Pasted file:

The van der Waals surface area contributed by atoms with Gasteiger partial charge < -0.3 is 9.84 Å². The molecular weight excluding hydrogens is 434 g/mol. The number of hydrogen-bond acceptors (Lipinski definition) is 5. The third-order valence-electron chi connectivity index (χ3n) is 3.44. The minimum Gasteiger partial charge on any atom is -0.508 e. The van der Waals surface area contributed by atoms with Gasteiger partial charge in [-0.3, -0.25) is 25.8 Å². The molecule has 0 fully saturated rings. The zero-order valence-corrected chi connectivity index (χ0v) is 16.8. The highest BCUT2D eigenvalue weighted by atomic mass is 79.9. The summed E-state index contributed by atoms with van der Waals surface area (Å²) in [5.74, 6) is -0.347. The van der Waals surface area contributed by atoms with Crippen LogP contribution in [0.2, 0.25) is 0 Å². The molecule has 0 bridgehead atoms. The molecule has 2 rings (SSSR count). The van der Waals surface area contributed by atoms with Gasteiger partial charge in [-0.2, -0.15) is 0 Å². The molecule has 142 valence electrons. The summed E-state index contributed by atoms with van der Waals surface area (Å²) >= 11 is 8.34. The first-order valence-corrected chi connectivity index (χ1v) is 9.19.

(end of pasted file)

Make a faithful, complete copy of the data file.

The van der Waals surface area contributed by atoms with Gasteiger partial charge < -0.3 is 9.84 Å². The molecular weight excluding hydrogens is 434 g/mol. The number of hydrogen-bond acceptors (Lipinski definition) is 5. The third-order valence-electron chi connectivity index (χ3n) is 3.44. The minimum Gasteiger partial charge on any atom is -0.508 e. The van der Waals surface area contributed by atoms with Gasteiger partial charge in [-0.3, -0.25) is 25.8 Å². The molecule has 0 fully saturated rings. The zero-order valence-corrected chi connectivity index (χ0v) is 16.8. The highest BCUT2D eigenvalue weighted by atomic mass is 79.9. The summed E-state index contributed by atoms with van der Waals surface area (Å²) in [5.74, 6) is -0.347. The van der Waals surface area contributed by atoms with Crippen LogP contribution in [0.2, 0.25) is 0 Å². The molecule has 0 bridgehead atoms. The molecule has 2 rings (SSSR count). The van der Waals surface area contributed by atoms with Gasteiger partial charge in [-0.2, -0.15) is 0 Å². The molecule has 142 valence electrons. The summed E-state index contributed by atoms with van der Waals surface area (Å²) >= 11 is 8.34. The first-order valence-corrected chi connectivity index (χ1v) is 9.19.